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We the People: A Story of Internment in America (book)

Creators: Mary Tsukamoto, Elizabeth Pinkerton


Memoir of Florin, California-based Nisei educator and activist Mary Tsukamoto co-authored by Elizabeth Pinkerton and published in 1987 when Tsukamoto was seventy-two. Though the book covers her entire life, well over half of it focuses on her and her family's wartime confinement, their resettlement in the Midwest, and eventual return to California.

After a Preface by Pinkerton introduces Tsukamoto and introductions by Congressman Robert Matsui , Sacramento Mayor Anne Rudin, and Smithsonian Institution Curator Harold Langley, the book begins with news of the attack on Pearl Harbor and the removal of the Japanese American community of Florin, California, before going back to cover Mary's family story and the prewar years. The second of six children of immigrants from Okinawa, Mary Dakuzaku is born in San Francisco, but largely raised in Florin, a heavily Japanese American farming community outside of Sacramento. Despite being forced to attend segregated schools, Mary is an outstanding student and with the help of supportive teachers, wins a scholarship to the College of Pacific in fall of 1933. Forced to drop out due to health problems—she is plagued by arthritis throughout her life—and financial pressures, she returns to Florin in 1936 and marries Al Tsukamoto. The couple soon has a daughter, Marielle. Tsukamoto describes in detail her and her family's forced removal and incarceration first at the Fresno Assembly Center , then at the Jerome , Arkansas, concentration camp, documenting her despair, anger, Christian faith, and ultimately, drive to help others. She is an advisor to girl's clubs and president of the YMCA chapter at Jerome. She and her family eventually resettle in Kalamazoo, Michigan, before returning to Florin after the war. She becomes a popular school teacher after the war and is active in a summer school that promotes Japanese American culture and the Redress Movement in retirement. The book ends with Mary's testimony before the Commission on Wartime Relocation and Internment of Civilians and with her contributions to the 1987 A More Perfect Union exhibition at the Smithsonian Institution's National Museum of American History.

Beyond telling Tsukamoto's personal and familial story, We the People tells a larger story of the close-knit Japanese American farming community in Florin—built primarily around strawberries and grapes—that is destroyed by the war. Due to the vagaries of the exclusion orders , the community is split into four and sent to different camps. Due to the fierce anti-Japanese agitation in rural areas of California during the war, many former Florin residents decide not to return when the West Coast exclusion is lifted. Changes in the economics of farming after the war kills off the remaining agricultural endeavors, including the Tsukamotos': after farming for a few years after the war, they give it up, and Al becomes an electronics technician, while Mary goes into teaching.

Two other notable aspects of the story: (a) The Tsukamotos were among the relatively few Japanese Americans fortunate enough to have their home and property looked after by sympathetic white friends, in this case Bob Fletcher , who cared for several Japanese American farms. Given their relative good fortune, their home becomes a kind of hostel that hosts many other returnees who have place to go; (b) Though it is not dwelled on, Mary serves as executive secretary of the local Japanese American Citizens League (JACL) chapter just prior to the war and assists Japanese American families and army in the roundup, while arguing that Japanese Americans as a whole realized that it would be useless to resist. In his study of the Arkansas concentration camps, historian John Howard writes that "Tsukamoto spoke of a consensus that, in fact, did not exist." [1] She alludes to being criticized by other Japanese Americans for her actions. She remains active with the JACL through the postwar and redress years and views this history through a JACL lens and, in the words of co-author Pinkerton, "with a patriotic fervor that knows no rest." [2]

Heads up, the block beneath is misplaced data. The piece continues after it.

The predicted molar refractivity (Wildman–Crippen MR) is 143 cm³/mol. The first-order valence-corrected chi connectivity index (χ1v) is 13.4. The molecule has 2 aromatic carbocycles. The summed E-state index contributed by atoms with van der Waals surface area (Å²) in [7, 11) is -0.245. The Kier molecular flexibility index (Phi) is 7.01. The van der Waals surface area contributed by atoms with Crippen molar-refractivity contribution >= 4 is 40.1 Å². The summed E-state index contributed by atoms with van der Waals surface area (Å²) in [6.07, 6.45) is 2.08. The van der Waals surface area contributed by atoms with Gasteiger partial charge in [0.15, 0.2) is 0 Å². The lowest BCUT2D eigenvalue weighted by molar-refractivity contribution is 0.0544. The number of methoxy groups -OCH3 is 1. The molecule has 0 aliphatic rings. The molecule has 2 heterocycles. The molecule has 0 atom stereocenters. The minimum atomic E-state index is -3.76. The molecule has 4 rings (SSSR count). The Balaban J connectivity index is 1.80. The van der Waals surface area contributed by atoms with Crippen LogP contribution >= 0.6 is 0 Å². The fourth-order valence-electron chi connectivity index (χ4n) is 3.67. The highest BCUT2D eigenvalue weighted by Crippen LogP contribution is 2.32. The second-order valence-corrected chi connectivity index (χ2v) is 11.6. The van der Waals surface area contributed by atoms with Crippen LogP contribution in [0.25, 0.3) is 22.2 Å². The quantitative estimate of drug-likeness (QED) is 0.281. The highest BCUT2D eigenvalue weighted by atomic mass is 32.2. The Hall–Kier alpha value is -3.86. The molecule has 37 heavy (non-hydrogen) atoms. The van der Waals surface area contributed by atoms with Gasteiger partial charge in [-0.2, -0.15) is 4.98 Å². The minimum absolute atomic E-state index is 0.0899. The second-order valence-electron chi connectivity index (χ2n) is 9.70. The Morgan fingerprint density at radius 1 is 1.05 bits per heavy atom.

After its initial publication in 1987, a second printing in 1988 added a short epilogue that notes early reaction to the book, the opening of A More Perfect Union , and the passage of HR 442 (what would eventually become the Civil Liberties Act of 1988 ) by the House of Representatives. A Japanese translation of the book appeared in 2001. A third printing in 2008 commemorated the ten year anniversary of both Mary's and Al's passing. [3]

Authored by Brian Niiya , Densho

Might also like: Dandelion Through the Crack / Kiyo's Story by Kiyo Sato; Looking Like the Enemy: My Story of Imprisonment in Japanese-American Internment Camps by Mary Matsuda Gruenewald

Footnotes

  1. John Howard, Concentration Camps on the Home Front: Japanese Americans in the House of Jim Crow (Chicago: University of Chicago Press, 2008), 66.
  2. Elizabeth Pinkerton, "Preface," to We the People: A Story of Internment in America (San Jose: Laguna Publishers, 1987), 1.
  3. Elizabeth Pinkerton, "Happy 4th and July Update," Elk Grove Citizen , July 3, 2008, accessed on Nov. 14, 2016 at http://www.egcitizen.com/lifestyle/happy-th-and-july-update/article_d7a49248-7311-5817-8501-c08f11fb335e.html .
Media Details
Author Mary Tsukamoto, Elizabeth Pinkerton
Pages 325
Publication Date 1987
For More Information

For More Information

Howard, John. Concentration Camps on the Home Front: Japanese Americans in the House of Jim Crow . Chicago: University of Chicago Press, 2008.

Tsukamoto, Mary, and Elizabeth Pinkerton. We the People: A Story of Internment in America . Elk Grove, Calif.: Laguna Publishers, 1987.